- The official measure of unemployment is from the Labour Force Survey. This measure of unemployment relates to people without a job who were available for work and had either looked for work in the last four weeks or were waiting to start a job. This is the International Labour Organisation definition. Labour Force Survey estimates are subject to sampling error. This means that the exact figure is likely to be contained in a range surrounding the estimate quoted. For example, the unemployment rate is likely to fall within 0.9% of the quoted estimate (i.e. between 2.8% and 4.6%).
- The claimant count is an administrative data source derived from Jobs and Benefits Offices systems, which records the number of people claiming unemployment-related benefits. In March 2018 the NI claimant count measure changed from one based solely on Jobseekers Allowance (JSA) to an experimental measure based on JSA claimants and out-of-work Universal Credit (UC) claimants who were claiming principally for the reason of being unemployed. Those claiming unemployment-related benefits (either UC or JSA) may be wholly unemployed and seeking work, or may be employed but with low income and/or low hours, that make them eligible for unemployment-related benefit support. Under UC a broader span of claimants became eligible for unemployment-related benefit than under the previous benefit regime.
- The recent changes in claimant count can largely be attributed to the increase in the numbers of people becoming unemployed or having their hours reduced resulting in very low earnings below the administrative earnings threshold. There may be some persons, previously not eligible for UC due to partner earnings, now eligible as a result of work allowance increases who would now be included within the count. We are not able to identify the extent to which each group has contributed to the increase in claimant count.
- Employee jobs figures are taken from the Quarterly Employment Survey; a survey of public sector organisations and private sector firms. Headline totals for employee jobs are seasonally adjusted. Estimates for industry sub-sections at 2 digit SIC level are not adjusted for seasonality. The QES survey date was 1st December 2020. Those who are furloughed under the Coronavirus Job Retention Scheme (CJRS) are included in employee jobs estimates.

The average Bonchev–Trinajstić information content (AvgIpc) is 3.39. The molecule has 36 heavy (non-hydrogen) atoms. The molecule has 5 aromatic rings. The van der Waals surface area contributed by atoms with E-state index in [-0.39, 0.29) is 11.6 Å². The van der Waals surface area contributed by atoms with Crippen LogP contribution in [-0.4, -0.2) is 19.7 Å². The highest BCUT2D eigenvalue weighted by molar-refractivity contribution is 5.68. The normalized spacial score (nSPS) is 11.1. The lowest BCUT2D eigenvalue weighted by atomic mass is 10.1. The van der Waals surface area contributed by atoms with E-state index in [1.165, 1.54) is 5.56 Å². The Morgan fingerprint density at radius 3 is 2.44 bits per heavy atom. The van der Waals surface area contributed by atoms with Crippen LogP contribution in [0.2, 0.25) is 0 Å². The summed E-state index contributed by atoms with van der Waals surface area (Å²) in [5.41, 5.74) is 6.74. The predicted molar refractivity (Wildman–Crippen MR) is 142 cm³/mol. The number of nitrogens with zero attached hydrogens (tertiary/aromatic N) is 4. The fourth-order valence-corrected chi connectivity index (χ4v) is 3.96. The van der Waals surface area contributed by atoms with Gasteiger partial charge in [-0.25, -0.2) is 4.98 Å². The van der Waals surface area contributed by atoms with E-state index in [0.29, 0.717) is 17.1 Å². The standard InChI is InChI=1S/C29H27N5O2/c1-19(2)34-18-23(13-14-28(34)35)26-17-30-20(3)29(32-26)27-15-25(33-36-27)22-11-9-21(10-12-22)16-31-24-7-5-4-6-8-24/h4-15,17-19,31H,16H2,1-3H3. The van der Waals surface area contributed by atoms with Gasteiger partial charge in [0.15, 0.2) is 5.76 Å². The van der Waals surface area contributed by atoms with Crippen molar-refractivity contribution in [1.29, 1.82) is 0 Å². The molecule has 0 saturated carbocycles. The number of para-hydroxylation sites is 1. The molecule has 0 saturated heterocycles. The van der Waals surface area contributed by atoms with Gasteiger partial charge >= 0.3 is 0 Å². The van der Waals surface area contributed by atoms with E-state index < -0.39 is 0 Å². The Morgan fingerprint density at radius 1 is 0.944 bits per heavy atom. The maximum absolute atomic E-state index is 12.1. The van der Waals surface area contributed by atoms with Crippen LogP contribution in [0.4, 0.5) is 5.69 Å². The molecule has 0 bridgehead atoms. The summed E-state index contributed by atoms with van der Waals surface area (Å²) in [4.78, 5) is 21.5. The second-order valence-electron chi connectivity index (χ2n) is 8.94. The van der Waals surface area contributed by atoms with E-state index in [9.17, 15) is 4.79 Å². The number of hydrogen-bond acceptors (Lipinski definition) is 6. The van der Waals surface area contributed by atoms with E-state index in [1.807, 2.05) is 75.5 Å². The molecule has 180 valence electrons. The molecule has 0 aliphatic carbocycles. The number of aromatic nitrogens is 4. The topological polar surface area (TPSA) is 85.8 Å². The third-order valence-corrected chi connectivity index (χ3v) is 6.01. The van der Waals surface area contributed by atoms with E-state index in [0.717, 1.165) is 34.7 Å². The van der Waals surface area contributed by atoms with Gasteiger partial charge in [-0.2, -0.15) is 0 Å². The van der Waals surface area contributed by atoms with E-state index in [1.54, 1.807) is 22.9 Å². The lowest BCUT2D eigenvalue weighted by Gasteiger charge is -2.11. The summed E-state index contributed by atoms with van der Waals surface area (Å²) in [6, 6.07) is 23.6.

- Redundancies are provided by companies under the Employment Rights (Northern Ireland) Order 1996 (Amended 8 October 2006) whereby they are legally required to notify the Department of impending redundancies of 20 or more employees. Companies who propose fewer than 20 redundancies are not required to notify the Department, therefore the figures provided are likely to be an underestimate of total job losses, however, it is not possible to quantify the extent of the shortfall.
- To prevent the potential identification of individual businesses, redundancy totals relating to fewer than 3 businesses are not disclosed. The Statistical Disclosure Control Policy is available here: https://www.nisra.gov.uk/publications/redundancies-background-information
- HMRC’s Pay As You Earn (PAYE) Real Time Information (RTI) system is an administrative data source. The PAYE RTI system is the system employers use to take Income Tax and National Insurance contributions before they pay wages to employees. These data relate to employees paid by employers only, and do not include self-employment income.
- Estimates of the number of paid employees and employee earnings from PAYE are classed as experimental statistics as they are still in their development phase. As a result the data are subject to revisions. The HMRC PAYE covers the whole population rather than a sample of employees or companies. Data are based on where employees live and not the location of their place of work within the UK. Data are seasonally adjusted but not adjusted for inflation.
- The Labour Market Report will be of interest to policy makers, public bodies, the business community, banks, economic commentators, academics and the general public with an interest in the local economy.
- The next Labour Market Report will be published on the NISRA website on 20th April 2021.